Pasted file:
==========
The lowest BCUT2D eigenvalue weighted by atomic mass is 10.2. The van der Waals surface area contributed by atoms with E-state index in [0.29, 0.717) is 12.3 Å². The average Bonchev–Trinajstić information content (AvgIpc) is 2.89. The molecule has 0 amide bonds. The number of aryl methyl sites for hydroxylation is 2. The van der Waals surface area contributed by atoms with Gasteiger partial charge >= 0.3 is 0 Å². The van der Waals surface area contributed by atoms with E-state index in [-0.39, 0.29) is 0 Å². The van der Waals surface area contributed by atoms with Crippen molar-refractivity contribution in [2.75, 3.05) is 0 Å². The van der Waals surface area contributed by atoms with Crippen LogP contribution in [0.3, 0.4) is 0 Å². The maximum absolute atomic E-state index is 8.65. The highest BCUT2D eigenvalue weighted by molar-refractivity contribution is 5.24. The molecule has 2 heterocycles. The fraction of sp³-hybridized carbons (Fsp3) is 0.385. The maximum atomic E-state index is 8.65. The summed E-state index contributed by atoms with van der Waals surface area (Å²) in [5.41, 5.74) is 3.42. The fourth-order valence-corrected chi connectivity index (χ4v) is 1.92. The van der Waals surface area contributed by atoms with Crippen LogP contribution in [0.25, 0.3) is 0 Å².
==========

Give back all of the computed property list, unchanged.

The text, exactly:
The lowest BCUT2D eigenvalue weighted by atomic mass is 10.2. The van der Waals surface area contributed by atoms with E-state index in [0.29, 0.717) is 12.3 Å². The average Bonchev–Trinajstić information content (AvgIpc) is 2.89. The molecule has 0 amide bonds. The number of aryl methyl sites for hydroxylation is 2. The van der Waals surface area contributed by atoms with Gasteiger partial charge >= 0.3 is 0 Å². The van der Waals surface area contributed by atoms with E-state index in [-0.39, 0.29) is 0 Å². The van der Waals surface area contributed by atoms with Crippen molar-refractivity contribution in [2.75, 3.05) is 0 Å². The van der Waals surface area contributed by atoms with Crippen LogP contribution in [0.3, 0.4) is 0 Å². The maximum absolute atomic E-state index is 8.65. The highest BCUT2D eigenvalue weighted by molar-refractivity contribution is 5.24. The molecule has 2 heterocycles. The fraction of sp³-hybridized carbons (Fsp3) is 0.385. The maximum atomic E-state index is 8.65. The summed E-state index contributed by atoms with van der Waals surface area (Å²) in [5.41, 5.74) is 3.42. The fourth-order valence-corrected chi connectivity index (χ4v) is 1.92. The van der Waals surface area contributed by atoms with Crippen LogP contribution in [0.25, 0.3) is 0 Å².